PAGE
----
My friend thinks that I have trust issues. Apparently I have walls up and don’t let people in. I admit that I’m not quick to be vulnerable and I don’t open up to people, but is this really a problem? I’ve been burned too many times by people who only care about themselves. Is there anything wrong with being cautious?
Yes, I'm afraid there is. Having a fear-based attitude towards people can create problems. You are not alone in wanting to protect yourself though. Most of us have some trust issues when it comes to feeling safe around other people.
The problem is that distrust can create the following consequences:
1 — People won’t trust you either. Let me explain why. Distrust is fear and fear is a selfish place, where your focus is on you. When people feel your distrust they subconsciously sense that you are only worried about yourself, and therefore, are not worried about them. So, they don’t feel safe with you. There are all kinds of consequences when people don't trust you.
2 -- People will sense your fear (even if it shows up as defensiveness it’s still fear) and they will lose respect for you. Fear in any form is perceived as weakness and weakness is not respected. Real strength (that comes from a place of trust and love) is what earns respect.
3 — You will create antagonism in your relationships. When you are focused on protecting yourself all the time, it triggers the other person to focus on protecting their self. In this state, no one is giving any love and the relationship will self-destruct. You can’t build healthy relationships when you’re in fear. Love and respect can’t happen there.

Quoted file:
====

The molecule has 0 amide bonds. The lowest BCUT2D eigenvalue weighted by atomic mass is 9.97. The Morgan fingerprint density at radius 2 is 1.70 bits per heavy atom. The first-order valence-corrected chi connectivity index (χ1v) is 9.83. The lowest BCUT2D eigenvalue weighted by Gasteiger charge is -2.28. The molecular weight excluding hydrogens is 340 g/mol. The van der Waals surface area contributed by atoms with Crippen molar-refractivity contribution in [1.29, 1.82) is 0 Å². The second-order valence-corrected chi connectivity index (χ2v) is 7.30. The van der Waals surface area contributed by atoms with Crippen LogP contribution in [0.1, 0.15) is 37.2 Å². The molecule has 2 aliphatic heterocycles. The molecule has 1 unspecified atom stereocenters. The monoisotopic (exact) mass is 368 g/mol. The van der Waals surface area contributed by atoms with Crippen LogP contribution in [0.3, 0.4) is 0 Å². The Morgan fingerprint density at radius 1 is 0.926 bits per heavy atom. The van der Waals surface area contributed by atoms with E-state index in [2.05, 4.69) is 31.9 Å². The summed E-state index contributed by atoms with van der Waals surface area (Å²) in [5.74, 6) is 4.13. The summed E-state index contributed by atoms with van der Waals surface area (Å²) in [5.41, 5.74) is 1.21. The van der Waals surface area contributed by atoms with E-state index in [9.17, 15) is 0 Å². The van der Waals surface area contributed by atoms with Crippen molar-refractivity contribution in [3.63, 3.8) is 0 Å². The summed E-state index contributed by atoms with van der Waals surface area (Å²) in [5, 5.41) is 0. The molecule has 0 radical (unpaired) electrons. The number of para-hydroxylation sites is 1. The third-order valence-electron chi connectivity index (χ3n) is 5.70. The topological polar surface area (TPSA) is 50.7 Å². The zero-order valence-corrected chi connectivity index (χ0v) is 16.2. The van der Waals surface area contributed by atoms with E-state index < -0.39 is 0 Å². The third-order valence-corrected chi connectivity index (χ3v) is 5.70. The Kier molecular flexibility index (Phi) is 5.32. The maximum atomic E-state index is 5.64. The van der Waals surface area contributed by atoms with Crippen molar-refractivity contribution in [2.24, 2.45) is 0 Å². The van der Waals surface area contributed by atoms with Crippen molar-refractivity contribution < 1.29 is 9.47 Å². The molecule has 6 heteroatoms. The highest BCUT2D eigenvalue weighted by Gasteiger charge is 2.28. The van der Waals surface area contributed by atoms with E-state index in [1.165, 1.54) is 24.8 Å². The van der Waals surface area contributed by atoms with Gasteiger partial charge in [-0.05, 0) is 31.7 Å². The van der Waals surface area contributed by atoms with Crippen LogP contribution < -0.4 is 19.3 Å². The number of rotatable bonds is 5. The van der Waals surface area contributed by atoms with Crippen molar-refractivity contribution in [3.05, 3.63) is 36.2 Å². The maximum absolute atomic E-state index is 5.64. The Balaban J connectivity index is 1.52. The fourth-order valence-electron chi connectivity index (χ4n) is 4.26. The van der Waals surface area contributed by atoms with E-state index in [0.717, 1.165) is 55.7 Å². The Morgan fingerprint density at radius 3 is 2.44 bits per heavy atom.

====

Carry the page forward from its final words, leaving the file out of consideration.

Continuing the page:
4 — Distrust creates (and is caused by) self-esteem issues. Most of the time, distrust is your way of rejecting others, before they can reject you. You aren’t rejecting them because they are unworthy though, you are rejecting them because you’re afraid of being rejected and found unworthy yourself. Your own fears of not being good enough are the problem. When you understand your value is infinite and absolute, and you are in no danger of being diminished, there is nothing to fear in other people.
The real problem isn’t that you don’t trust other people. The real issue is that you don’t trust your value and you don’t have the confidence you need to protect yourself in love and strength, by speaking up to those who would mistreat you in the moment. Your fear (lack of confidence) is what makes you vulnerable — not the bad in other people.
Here are three ways you can fix your trust issues and gain real strength:
1 — Work on your self-esteem and value yourself accurately. You get to decide how you will value yourself. That’s why it’s called self-esteem. It’s about how you (self) values you.
You can choose to see yourself as bulletproof and good enough because your value is actually infinite and absolute. Your value comes from the fact that you are a divine, amazing, irreplaceable, incomparable soul and nothing can diminish you.